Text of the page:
To put that in English, London’s transport network will not be grinding to a halt because the government didn’t believe TfL about how much money it would need. Up to a point, the money will be available without further negotiations.

The second big takeaway from these board papers is that negotiations will be going on anyway. This bail out is meant to keep TfL rolling until 17 October; but because the agency gets around three-quarters of its revenues from fares, and because the pandemic means fares are likely to be depressed for the foreseeable future, it’s not clear what is meant to happen after that. Social distancing, the board papers note, means that the network will only be able to handle 13 to 20% of normal passenger numbers, even when every service is running.


Shapps’ letter doesn’t answer this question, but it does at least give a sense of when an answer may be forthcoming. It promises “an immediate and broad ranging government-led review of TfL’s future financial position and future financial structure”, which will publish detailed recommendations by the end of August. That will take in fares, operating efficiencies, capital expenditure, “the current fiscal devolution arrangements” – basically, everything.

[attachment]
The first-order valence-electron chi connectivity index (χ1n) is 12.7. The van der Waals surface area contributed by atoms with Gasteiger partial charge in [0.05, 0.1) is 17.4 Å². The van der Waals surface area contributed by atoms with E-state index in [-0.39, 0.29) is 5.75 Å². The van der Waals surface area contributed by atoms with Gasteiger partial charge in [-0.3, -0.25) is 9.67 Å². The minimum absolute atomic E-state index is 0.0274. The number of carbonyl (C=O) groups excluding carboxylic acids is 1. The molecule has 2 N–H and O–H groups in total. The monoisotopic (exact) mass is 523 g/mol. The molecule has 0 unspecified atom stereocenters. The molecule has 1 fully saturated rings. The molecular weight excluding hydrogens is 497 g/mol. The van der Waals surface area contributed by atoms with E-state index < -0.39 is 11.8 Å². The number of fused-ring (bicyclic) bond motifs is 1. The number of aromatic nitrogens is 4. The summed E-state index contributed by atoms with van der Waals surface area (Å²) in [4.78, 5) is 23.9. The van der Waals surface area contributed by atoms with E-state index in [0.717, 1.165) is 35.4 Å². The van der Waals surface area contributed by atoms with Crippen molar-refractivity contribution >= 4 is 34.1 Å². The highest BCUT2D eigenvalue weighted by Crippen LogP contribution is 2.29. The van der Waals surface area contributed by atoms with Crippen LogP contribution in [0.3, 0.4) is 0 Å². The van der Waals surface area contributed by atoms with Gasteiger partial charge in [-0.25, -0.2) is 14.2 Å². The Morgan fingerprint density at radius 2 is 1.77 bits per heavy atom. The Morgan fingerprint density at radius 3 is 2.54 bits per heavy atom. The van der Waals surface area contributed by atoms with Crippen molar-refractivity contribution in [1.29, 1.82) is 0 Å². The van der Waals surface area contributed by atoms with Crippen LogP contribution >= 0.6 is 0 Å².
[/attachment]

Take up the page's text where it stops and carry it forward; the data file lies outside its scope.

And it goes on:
The third thing we leaned from that letter is that, to the first approximation, every change to London’s transport policy that is now being rushed through was an explicit condition of this deal. Segregated cycle lanes, pavement extensions and road closures? All in there. So are the suspension of free travel for people under 18, or free peak-hours travel for those over 60. So are increases in the level of the congestion charge.

Many of these changes may be unpopular, but we now know they are not being embraced by London’s mayor entirely on their own merit: They’re being pushed by the Department of Transport as a condition of receiving the bailout. No wonder Khan was miffed that the latter hadn’t been published.

Jonn Elledge was founding editor of CityMetric. He is on Twitter as @jonnelledge and on Facebook as JonnElledgeWrites.